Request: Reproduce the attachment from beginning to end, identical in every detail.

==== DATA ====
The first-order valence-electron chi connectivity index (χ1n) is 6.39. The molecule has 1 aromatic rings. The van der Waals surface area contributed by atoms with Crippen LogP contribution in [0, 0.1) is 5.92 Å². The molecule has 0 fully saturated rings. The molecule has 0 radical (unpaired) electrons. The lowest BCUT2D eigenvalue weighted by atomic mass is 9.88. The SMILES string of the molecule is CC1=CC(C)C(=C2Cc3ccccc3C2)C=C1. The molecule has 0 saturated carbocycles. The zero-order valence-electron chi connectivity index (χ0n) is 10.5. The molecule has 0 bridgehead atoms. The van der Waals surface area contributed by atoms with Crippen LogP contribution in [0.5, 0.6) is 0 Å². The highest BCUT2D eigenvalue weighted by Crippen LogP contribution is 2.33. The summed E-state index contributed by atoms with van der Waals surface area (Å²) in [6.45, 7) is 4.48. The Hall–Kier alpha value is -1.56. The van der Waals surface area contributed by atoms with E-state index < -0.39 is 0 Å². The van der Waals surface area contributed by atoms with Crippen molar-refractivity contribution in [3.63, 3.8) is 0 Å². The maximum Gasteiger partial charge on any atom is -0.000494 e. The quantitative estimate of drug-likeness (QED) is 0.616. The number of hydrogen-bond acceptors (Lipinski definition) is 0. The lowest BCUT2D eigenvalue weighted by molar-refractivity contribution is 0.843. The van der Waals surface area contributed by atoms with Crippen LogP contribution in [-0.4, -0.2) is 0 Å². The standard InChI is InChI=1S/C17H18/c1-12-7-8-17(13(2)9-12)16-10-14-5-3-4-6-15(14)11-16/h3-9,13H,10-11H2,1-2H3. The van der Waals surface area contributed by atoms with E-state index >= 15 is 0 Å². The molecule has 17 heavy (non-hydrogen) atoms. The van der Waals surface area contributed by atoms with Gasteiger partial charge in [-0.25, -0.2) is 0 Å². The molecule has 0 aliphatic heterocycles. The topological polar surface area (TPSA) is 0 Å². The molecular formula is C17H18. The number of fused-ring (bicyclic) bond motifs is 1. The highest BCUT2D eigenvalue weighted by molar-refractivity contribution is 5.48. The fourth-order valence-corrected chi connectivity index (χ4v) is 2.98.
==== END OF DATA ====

The first-order valence-electron chi connectivity index (χ1n) is 6.39. The molecule has 1 aromatic rings. The van der Waals surface area contributed by atoms with Crippen LogP contribution in [0, 0.1) is 5.92 Å². The molecule has 0 fully saturated rings. The molecule has 0 radical (unpaired) electrons. The lowest BCUT2D eigenvalue weighted by atomic mass is 9.88. The SMILES string of the molecule is CC1=CC(C)C(=C2Cc3ccccc3C2)C=C1. The molecule has 0 saturated carbocycles. The zero-order valence-electron chi connectivity index (χ0n) is 10.5. The molecule has 0 bridgehead atoms. The van der Waals surface area contributed by atoms with Crippen LogP contribution in [0.5, 0.6) is 0 Å². The highest BCUT2D eigenvalue weighted by Crippen LogP contribution is 2.33. The summed E-state index contributed by atoms with van der Waals surface area (Å²) in [6.45, 7) is 4.48. The Hall–Kier alpha value is -1.56. The van der Waals surface area contributed by atoms with E-state index < -0.39 is 0 Å². The van der Waals surface area contributed by atoms with Crippen molar-refractivity contribution in [3.63, 3.8) is 0 Å². The maximum Gasteiger partial charge on any atom is -0.000494 e. The quantitative estimate of drug-likeness (QED) is 0.616. The number of hydrogen-bond acceptors (Lipinski definition) is 0. The lowest BCUT2D eigenvalue weighted by molar-refractivity contribution is 0.843. The van der Waals surface area contributed by atoms with Crippen LogP contribution in [-0.4, -0.2) is 0 Å². The standard InChI is InChI=1S/C17H18/c1-12-7-8-17(13(2)9-12)16-10-14-5-3-4-6-15(14)11-16/h3-9,13H,10-11H2,1-2H3. The van der Waals surface area contributed by atoms with E-state index >= 15 is 0 Å². The molecule has 17 heavy (non-hydrogen) atoms. The van der Waals surface area contributed by atoms with Gasteiger partial charge in [-0.25, -0.2) is 0 Å². The molecule has 0 aliphatic heterocycles. The topological polar surface area (TPSA) is 0 Å². The molecular formula is C17H18. The number of fused-ring (bicyclic) bond motifs is 1. The highest BCUT2D eigenvalue weighted by molar-refractivity contribution is 5.48. The fourth-order valence-corrected chi connectivity index (χ4v) is 2.98.